• DM: Ok, don’t want to stall further, accept disagreement and go with 2 ops with a note we sort of have this for boolean ops which has different symbols for booland int. And we don’t want to use !! so we use ~.
  • DJ: Unicode emoji (joke)? . Generally agree for ! for logical op.
  • DC: Some keyboards don’t have ~.
  • MM: That’s a good point.
  • DC: Spanish, Italian, etc.
  • MM: So they’d have to search for it?
  • DC: Would have to map the unicode key thing …
  • JG: Sounds like trigraphs
  • DN: No, no you aren’t.
  • MM: What is the final decision?
  • JG: 2 ops for readability with a note with ‘these aren’t technically necessary but are there for readability’
  • MM: And one is for bools and the other is non-bool scalars?
  • DN: Integral scalars and integral vectors
  • MM: Yes, that makes sense. Cool. You can’t use one when the other is correct.

Introduce Subgroup Operations Extension (#954)

  • MM: Not much to discuss, one thing, we’re internally gathering data. Understand if you can’t speak publicly but would like to know GPU
  • DN: Nvidia Quadro something?
  • KN: Probably P4000
  • GR: One of the minimalist ones or one of the expensive ones
  • DN: Workstation from last year, probably expensive. Don’t have older nvidia that would have subgroup. My understanding is the compiler infra on nvidia is similar across GPUs. If you have subgroup would probably be similar. From turing onward Nvidia put strong emphasis on forward progress to handle real world ISO C++ on the GPU, including forward progress guarantees from more recent C++ standards. Expect the behaviour to get more extreme
  • MM: Is the card using, is that one of the turing cards?
  • DN: Don’t know. Can lookup but don’t remember.
  • MM: Is it possible to get details specs in weeks/months? We’d appreciate that.
  • DJ: Any more to discuss?
    MM: Not at this time.

Add script to extract grammar from WGSL spec (#1062)

  • DN: I was playing …. IF we want LALR grammar then I wrote a perl script that would extract something that could go through bison which replicated some of the issues from MM on the ambiguity on LR. Then DS said want recursive descent LL(1) then I stopped working. It’s an exercise on how it's feasible to extract the grammar using heuristic. Still work in progress, just stalled.
  • MM: Does the fact it stalled mean we should ignore it or is this a real thing?
  • DN: Higher order bit is if it’s an LL or LALR grammar.
  • DJ: Memory of issue is no-one expressed strong desire outside of DS. So we’d be happy with LL(1)
  • KN: My understanding is recursive descent is between LL(1) and LALR(1)? LL(1) is considered too restrictive to be useful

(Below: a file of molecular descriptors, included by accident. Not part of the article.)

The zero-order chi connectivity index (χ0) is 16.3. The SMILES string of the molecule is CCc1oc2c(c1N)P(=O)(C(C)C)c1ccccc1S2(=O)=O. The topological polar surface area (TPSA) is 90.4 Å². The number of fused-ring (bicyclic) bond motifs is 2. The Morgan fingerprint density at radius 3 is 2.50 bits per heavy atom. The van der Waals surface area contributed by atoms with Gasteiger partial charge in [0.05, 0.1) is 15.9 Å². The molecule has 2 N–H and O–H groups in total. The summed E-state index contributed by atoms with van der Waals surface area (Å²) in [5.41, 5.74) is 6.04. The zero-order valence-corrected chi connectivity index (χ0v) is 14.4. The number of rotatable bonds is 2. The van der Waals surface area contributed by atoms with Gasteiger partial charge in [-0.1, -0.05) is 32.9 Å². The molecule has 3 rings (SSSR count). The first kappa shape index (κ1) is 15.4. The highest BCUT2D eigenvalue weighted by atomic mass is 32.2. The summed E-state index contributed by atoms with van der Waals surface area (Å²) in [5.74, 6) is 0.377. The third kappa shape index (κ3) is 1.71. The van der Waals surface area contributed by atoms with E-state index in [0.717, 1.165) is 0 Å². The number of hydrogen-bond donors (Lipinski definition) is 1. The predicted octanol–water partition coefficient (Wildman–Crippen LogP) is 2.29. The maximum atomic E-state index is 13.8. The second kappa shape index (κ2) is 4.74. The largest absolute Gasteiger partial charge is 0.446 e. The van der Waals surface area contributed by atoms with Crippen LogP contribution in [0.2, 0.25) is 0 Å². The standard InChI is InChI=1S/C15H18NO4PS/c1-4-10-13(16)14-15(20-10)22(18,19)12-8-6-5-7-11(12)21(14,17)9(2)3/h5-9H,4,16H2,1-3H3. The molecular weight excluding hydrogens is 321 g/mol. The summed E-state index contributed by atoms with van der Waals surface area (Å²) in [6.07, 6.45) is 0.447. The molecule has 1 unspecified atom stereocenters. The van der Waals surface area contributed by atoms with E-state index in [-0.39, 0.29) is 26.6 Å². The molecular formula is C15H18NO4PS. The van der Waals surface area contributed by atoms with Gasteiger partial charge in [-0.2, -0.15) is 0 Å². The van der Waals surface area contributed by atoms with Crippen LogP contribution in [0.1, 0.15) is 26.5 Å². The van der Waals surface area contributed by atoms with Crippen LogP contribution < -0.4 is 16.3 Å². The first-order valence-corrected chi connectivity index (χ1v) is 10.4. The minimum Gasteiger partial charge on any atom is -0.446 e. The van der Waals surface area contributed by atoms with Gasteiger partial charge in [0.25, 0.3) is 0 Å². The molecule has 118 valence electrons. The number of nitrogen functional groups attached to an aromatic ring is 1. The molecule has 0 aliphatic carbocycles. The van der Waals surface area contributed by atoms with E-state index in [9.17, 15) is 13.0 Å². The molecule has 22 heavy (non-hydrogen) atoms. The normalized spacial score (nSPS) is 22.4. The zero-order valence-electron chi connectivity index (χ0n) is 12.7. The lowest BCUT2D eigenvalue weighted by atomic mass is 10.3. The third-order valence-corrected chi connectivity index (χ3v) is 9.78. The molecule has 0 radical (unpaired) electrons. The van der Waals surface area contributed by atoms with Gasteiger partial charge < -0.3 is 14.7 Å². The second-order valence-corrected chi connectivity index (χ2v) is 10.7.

• DS: Technically the grammar isn’t LL(1), it is close. It isn’t recursive descent, but is trivially convertible to that. I want it to remain that way.
  • RM: In practise, it’s possible to produce something recursive descent like for any kind of reasonable grammar. Can pretty much always do something since most real parsers are some variation on recursive descent. Don’t think it’s too much of a restriction.
    DN: Would like to have a formal check we dont’ have ambiguity. Know from reputation that a lot of the time people writing parsers like recursive descent because they’re easier to understand, maintain and get contextual error messages. Clang, etc which use recursive descent. Want formal check for properties and ease of maintenance
  • RM: Agree
  • MM: +1
  • DJ: Don’t necessarily care what it was, just want formality check. Whoever maintains tooling and checker can dictate/suggest what is the best.
  • MM: Couple things worth discussing. 1- script in webgpu is similar. That script is smaller/simpler. Hoping you could describe why script is so much bigger.
  • DN: at ~ 60 lines of perl got most text extracted then exceptions cleaning up things like spirv equivalents which are freeform so it removes those. Ends up building JSON like representation of grammar and tokens and rules. Also have regex annotations like * and ? and () and it splits those into their own bits if they have whitespace or not. Then generates a correct a lex and bison grammar which by running i have something i can run through those tools on the command line. Bunch of cleanup heuristic. If cleaned up draft would remove a bunch of stuff
  • JG: We should do that
  • MM: I’d like to do that. Would like grammar extract to be similar to
  • DN: Yup, was an explortation which exposed